India's Water of Life | World Challenge

India's Water of Life

Rachel Chimits
March 7, 2019

One man’s terrible illness becomes a story of hope to his entire village.

According to an international survey and study organization, “Diseases due to poor drinking-water access, unimproved sanitation, and poor hygiene practices cause 4.0 percent of all deaths and 5.7 percent of all disability or ill health in the world.”

For perspective, 4 percent of the world’s 7.7 billion people equals over 300 million deaths due to bad water. This is compounded by pollution coming from fertilizers and pesticides in farming areas.

For someone like Aadarsh* in rural India, it would take clean water to heal his illness but something more to heal a despairing heart. 

Living in Pain

Aadarsh was 22 years old and had been sick for 11 years with intense, chronic stomach pain.

The physician at the nearest medical center was unable to diagnose what was causing his illness, and there was no way Aadarsh could afford the trip to go to a hospital in the nearest big city. 

Feeling they had no options left, his family took him to a local witch doctor.

The witch doctor examined him and chanted a few mantras, but the pain remained untouched. Perhaps Aadarsh had been cursed by another more powerful witch doctor. Perhaps he had offended a spirit who was afflicting him. Perhaps this constant agony was simply the result of bad dharma. In any case, there was nothing more the witch doctor felt he could do. 

Aadarsh went home with the crushing news that he could not be healed.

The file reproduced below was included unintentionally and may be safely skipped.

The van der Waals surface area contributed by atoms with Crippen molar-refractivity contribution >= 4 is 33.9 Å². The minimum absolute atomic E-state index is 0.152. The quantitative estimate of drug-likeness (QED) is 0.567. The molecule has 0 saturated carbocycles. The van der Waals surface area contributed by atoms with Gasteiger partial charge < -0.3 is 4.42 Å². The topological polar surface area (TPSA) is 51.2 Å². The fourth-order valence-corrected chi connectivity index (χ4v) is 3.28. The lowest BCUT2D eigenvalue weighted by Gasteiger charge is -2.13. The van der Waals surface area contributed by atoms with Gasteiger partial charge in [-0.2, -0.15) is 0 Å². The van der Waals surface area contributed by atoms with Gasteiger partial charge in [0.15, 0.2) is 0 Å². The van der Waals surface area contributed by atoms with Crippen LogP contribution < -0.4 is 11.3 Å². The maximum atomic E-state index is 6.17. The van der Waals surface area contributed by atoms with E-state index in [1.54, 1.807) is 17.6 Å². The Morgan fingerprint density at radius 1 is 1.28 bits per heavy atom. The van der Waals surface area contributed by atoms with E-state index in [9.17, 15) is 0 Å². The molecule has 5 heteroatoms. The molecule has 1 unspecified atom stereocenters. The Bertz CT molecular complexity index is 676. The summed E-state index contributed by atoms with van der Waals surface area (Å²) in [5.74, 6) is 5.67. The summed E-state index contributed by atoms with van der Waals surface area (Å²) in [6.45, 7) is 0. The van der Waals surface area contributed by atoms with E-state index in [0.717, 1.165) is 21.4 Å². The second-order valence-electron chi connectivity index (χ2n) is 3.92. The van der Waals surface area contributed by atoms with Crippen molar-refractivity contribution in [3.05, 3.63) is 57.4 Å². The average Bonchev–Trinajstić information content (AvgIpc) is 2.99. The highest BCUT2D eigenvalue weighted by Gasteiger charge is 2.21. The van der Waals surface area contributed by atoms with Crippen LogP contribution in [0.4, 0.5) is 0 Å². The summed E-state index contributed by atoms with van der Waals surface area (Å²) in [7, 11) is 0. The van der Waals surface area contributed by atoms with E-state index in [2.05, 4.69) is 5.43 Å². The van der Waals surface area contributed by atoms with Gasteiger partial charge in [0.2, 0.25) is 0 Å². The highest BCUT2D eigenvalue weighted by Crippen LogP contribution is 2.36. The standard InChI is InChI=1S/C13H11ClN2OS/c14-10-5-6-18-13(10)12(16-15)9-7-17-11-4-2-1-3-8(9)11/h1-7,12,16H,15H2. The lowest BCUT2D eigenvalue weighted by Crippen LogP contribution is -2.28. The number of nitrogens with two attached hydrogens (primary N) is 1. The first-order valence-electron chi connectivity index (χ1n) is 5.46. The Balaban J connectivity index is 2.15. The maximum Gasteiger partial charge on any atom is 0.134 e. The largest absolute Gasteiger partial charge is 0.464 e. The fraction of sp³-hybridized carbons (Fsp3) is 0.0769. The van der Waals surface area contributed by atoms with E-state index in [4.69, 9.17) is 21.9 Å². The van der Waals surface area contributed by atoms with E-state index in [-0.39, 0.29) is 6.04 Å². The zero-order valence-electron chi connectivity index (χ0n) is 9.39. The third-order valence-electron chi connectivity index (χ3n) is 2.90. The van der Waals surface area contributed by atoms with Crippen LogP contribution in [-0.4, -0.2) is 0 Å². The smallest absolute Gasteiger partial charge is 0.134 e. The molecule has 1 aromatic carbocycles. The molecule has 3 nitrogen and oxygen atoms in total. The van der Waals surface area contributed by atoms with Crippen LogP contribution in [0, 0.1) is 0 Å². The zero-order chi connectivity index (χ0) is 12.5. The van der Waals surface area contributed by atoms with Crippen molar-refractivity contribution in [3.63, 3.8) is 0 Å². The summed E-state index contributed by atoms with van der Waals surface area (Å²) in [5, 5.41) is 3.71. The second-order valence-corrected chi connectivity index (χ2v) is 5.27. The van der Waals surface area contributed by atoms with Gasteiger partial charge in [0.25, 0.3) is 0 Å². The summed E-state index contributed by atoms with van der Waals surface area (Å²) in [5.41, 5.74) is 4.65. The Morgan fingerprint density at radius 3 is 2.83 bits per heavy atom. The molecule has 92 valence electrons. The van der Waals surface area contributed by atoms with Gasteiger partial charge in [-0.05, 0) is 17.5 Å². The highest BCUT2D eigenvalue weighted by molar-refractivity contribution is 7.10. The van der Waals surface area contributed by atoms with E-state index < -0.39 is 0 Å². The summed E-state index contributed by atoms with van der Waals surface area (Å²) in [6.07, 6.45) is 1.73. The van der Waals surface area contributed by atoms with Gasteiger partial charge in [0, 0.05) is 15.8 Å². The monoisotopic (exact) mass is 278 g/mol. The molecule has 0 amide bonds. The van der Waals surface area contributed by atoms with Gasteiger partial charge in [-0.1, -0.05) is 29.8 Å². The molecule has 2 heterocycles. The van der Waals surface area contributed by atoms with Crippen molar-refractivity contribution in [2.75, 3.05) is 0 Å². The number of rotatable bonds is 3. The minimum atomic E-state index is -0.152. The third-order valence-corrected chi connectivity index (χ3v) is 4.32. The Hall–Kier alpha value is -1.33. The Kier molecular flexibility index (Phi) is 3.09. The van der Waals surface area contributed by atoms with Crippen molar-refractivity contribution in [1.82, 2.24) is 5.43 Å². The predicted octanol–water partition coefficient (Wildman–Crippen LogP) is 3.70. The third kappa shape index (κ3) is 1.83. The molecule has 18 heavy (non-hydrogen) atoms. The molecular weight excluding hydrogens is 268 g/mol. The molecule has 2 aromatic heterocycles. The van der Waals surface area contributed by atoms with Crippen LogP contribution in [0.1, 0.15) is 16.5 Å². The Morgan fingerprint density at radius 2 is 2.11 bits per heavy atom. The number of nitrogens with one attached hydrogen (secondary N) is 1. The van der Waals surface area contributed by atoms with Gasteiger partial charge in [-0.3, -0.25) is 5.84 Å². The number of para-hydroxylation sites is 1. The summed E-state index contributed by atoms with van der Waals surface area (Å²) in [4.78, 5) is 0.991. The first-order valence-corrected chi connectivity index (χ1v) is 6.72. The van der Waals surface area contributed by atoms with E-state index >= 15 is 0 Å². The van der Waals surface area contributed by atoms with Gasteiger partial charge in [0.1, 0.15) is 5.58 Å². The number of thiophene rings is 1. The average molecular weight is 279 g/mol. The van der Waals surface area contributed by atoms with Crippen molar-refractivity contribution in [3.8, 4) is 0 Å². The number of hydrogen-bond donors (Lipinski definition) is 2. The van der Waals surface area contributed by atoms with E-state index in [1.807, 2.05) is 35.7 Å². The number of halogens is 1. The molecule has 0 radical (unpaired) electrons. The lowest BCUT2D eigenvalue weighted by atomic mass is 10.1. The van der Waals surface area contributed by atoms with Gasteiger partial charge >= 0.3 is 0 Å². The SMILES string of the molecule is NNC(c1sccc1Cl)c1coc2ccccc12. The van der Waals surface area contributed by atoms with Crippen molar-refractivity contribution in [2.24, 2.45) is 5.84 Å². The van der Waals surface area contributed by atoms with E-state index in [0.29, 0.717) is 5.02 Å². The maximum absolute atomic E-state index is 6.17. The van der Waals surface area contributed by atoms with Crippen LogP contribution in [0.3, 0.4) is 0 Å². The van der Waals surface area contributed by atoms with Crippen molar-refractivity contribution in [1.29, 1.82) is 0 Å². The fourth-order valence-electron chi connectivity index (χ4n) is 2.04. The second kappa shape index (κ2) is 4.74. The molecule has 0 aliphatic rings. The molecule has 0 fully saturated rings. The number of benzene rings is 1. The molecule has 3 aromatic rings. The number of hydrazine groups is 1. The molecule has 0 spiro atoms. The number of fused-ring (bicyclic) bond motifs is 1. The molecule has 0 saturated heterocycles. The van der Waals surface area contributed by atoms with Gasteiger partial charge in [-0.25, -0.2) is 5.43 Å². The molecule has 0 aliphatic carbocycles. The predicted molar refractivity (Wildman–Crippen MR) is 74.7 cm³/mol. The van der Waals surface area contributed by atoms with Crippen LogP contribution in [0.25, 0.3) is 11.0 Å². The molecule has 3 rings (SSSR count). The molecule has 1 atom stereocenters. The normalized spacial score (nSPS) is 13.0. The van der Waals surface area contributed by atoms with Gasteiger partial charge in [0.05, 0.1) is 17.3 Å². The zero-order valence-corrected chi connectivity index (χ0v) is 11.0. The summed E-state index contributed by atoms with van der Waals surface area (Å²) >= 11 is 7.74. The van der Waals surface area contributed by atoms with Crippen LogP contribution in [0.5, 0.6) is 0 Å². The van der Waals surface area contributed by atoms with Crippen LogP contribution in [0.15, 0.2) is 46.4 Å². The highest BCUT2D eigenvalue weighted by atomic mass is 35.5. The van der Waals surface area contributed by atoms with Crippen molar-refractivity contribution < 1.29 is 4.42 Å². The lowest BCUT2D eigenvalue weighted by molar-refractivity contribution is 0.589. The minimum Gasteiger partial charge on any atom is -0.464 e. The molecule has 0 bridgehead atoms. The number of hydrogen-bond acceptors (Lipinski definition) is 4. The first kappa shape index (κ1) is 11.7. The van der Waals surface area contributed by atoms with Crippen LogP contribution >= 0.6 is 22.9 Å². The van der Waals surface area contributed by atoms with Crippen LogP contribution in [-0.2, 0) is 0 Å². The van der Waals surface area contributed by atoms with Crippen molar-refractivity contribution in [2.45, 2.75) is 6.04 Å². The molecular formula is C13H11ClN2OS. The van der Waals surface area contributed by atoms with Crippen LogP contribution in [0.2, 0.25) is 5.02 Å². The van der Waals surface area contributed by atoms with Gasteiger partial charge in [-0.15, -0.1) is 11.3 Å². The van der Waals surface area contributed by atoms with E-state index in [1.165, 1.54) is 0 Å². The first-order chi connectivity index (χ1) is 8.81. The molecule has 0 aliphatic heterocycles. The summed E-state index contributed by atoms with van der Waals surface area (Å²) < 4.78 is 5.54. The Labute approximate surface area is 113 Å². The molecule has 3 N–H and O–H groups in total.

His stomach pain increased to the point where he could no longer walk and hardly eat. He gradually became bedridden, waiting to die. 

A Cup of Water

A World Challenge community training team entered Aadarsh’s village to conduct a survey and see what the people of the town felt they needed to improve their situation. They got wind of Aadarsh’s circumstances and visited him.

His condition was clearly serious, and the team members were concerned. 

They encouraged him by explaining that his condition was not because of any curses or bad dharma. Then they showed him a simple way to purify his own water and advised him to drink warm water, to not use any spices in his food and—if he was able to—eat as many green vegetables as he could. 

Simple advice, perhaps, but for the first time in years, Aadarsh felt as if there might be hope.

He began carefully preparing and heating a cup of water. 

Healed Inside and Out

Within one week, Aadarsh was already beginning to feel better. He was able to get out of bed and walk.

Immediately, he headed down the road to the nearby church where the leaders were holding a health training based on what they had learned from the World Challenge team. 

The training kept pointing back to a God who cared deeply about his children being well, who had healed many people. Aardarsh decided to attend the Sunday church service. 

“Something seemed very different there,” he explained. “That Sunday, I felt peace enter my heart.” 

Not only was he given peace, but Aardarsh’s body was healed. He was well for the first time in 11 years. 

A Leader of Reform

For the next three months, Aardarsh attended health trainings and carefully paid attention to how God renews people’s lives, spiritually and practically. 

When the World Challenge team returned to the village, they were astonished by Aardarsh’s incredible recovery and the change in his demeaner.

They weren’t the only ones who’d been surprised. 

Aardarsh’s family had seen his healing and the transformation he had gone through, and they had begun attending the church as well. 

The World Challenge members and church team consulted and decided to take the next step. One partner said, “We are proud to say that Aardarsh has been chosen as a team trainer for his village.” 

Now he will be working as part of his local church to help others learn more about God through better health practices and sharing his own incredible story of healing and redemption.

*For our ministry partners’ security, we don’t release names or locations in highly sensitive areas.